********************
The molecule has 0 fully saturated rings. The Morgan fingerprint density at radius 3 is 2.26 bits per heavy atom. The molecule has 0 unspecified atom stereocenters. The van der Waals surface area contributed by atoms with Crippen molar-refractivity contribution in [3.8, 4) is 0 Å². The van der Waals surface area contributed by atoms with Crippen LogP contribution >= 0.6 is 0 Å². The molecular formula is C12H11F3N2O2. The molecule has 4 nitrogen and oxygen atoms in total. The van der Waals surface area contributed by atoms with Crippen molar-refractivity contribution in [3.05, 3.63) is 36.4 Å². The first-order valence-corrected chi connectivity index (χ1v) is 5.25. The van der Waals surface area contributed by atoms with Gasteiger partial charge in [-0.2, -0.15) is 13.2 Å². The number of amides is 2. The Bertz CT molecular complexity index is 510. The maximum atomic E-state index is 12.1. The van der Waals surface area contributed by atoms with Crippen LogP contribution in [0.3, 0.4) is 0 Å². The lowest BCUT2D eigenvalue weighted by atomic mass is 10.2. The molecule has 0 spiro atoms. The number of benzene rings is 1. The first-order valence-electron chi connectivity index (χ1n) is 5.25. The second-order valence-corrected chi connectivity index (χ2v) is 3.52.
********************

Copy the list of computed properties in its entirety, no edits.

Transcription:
The molecule has 0 fully saturated rings. The Morgan fingerprint density at radius 3 is 2.26 bits per heavy atom. The molecule has 0 unspecified atom stereocenters. The van der Waals surface area contributed by atoms with Crippen molar-refractivity contribution in [3.8, 4) is 0 Å². The van der Waals surface area contributed by atoms with Crippen LogP contribution >= 0.6 is 0 Å². The molecular formula is C12H11F3N2O2. The molecule has 4 nitrogen and oxygen atoms in total. The van der Waals surface area contributed by atoms with Crippen molar-refractivity contribution in [3.05, 3.63) is 36.4 Å². The first-order valence-corrected chi connectivity index (χ1v) is 5.25. The van der Waals surface area contributed by atoms with Gasteiger partial charge in [-0.2, -0.15) is 13.2 Å². The number of amides is 2. The Bertz CT molecular complexity index is 510. The maximum atomic E-state index is 12.1. The van der Waals surface area contributed by atoms with Crippen LogP contribution in [0.3, 0.4) is 0 Å². The lowest BCUT2D eigenvalue weighted by atomic mass is 10.2. The molecule has 0 spiro atoms. The number of benzene rings is 1. The first-order valence-electron chi connectivity index (χ1n) is 5.25. The second-order valence-corrected chi connectivity index (χ2v) is 3.52.